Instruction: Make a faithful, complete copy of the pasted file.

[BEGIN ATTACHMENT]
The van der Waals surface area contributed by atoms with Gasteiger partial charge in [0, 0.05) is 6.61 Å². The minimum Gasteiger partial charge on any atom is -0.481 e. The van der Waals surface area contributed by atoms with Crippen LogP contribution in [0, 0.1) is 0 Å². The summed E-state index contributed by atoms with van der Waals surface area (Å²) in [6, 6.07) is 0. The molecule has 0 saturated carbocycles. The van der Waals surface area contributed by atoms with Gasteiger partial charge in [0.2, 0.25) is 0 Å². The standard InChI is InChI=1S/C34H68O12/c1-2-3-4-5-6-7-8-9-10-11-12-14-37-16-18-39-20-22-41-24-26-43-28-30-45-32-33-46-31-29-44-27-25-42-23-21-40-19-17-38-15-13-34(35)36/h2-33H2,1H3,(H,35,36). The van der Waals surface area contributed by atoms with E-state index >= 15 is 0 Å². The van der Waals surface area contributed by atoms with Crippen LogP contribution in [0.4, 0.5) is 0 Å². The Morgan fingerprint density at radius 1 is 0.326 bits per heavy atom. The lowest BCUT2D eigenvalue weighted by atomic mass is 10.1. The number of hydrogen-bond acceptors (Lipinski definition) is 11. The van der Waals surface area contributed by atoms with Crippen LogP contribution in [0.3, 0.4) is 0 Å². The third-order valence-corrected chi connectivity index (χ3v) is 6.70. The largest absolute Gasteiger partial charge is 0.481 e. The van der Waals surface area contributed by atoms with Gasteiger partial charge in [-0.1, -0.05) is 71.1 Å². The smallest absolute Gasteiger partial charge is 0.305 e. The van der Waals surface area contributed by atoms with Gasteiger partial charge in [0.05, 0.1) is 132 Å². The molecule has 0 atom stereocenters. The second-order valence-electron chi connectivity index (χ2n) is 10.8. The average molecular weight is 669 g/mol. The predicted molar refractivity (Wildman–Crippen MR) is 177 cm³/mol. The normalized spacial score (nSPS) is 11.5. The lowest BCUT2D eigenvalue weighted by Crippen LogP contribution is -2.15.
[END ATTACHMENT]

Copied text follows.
The van der Waals surface area contributed by atoms with Gasteiger partial charge in [0, 0.05) is 6.61 Å². The minimum Gasteiger partial charge on any atom is -0.481 e. The van der Waals surface area contributed by atoms with Crippen LogP contribution in [0, 0.1) is 0 Å². The summed E-state index contributed by atoms with van der Waals surface area (Å²) in [6, 6.07) is 0. The molecule has 0 saturated carbocycles. The van der Waals surface area contributed by atoms with Gasteiger partial charge in [0.2, 0.25) is 0 Å². The standard InChI is InChI=1S/C34H68O12/c1-2-3-4-5-6-7-8-9-10-11-12-14-37-16-18-39-20-22-41-24-26-43-28-30-45-32-33-46-31-29-44-27-25-42-23-21-40-19-17-38-15-13-34(35)36/h2-33H2,1H3,(H,35,36). The van der Waals surface area contributed by atoms with E-state index >= 15 is 0 Å². The van der Waals surface area contributed by atoms with Crippen LogP contribution in [0.4, 0.5) is 0 Å². The Morgan fingerprint density at radius 1 is 0.326 bits per heavy atom. The lowest BCUT2D eigenvalue weighted by atomic mass is 10.1. The number of hydrogen-bond acceptors (Lipinski definition) is 11. The van der Waals surface area contributed by atoms with Crippen LogP contribution in [0.3, 0.4) is 0 Å². The third-order valence-corrected chi connectivity index (χ3v) is 6.70. The largest absolute Gasteiger partial charge is 0.481 e. The van der Waals surface area contributed by atoms with Gasteiger partial charge in [-0.1, -0.05) is 71.1 Å². The smallest absolute Gasteiger partial charge is 0.305 e. The van der Waals surface area contributed by atoms with Gasteiger partial charge in [0.05, 0.1) is 132 Å². The molecule has 0 atom stereocenters. The second-order valence-electron chi connectivity index (χ2n) is 10.8. The average molecular weight is 669 g/mol. The predicted molar refractivity (Wildman–Crippen MR) is 177 cm³/mol. The normalized spacial score (nSPS) is 11.5. The lowest BCUT2D eigenvalue weighted by Crippen LogP contribution is -2.15.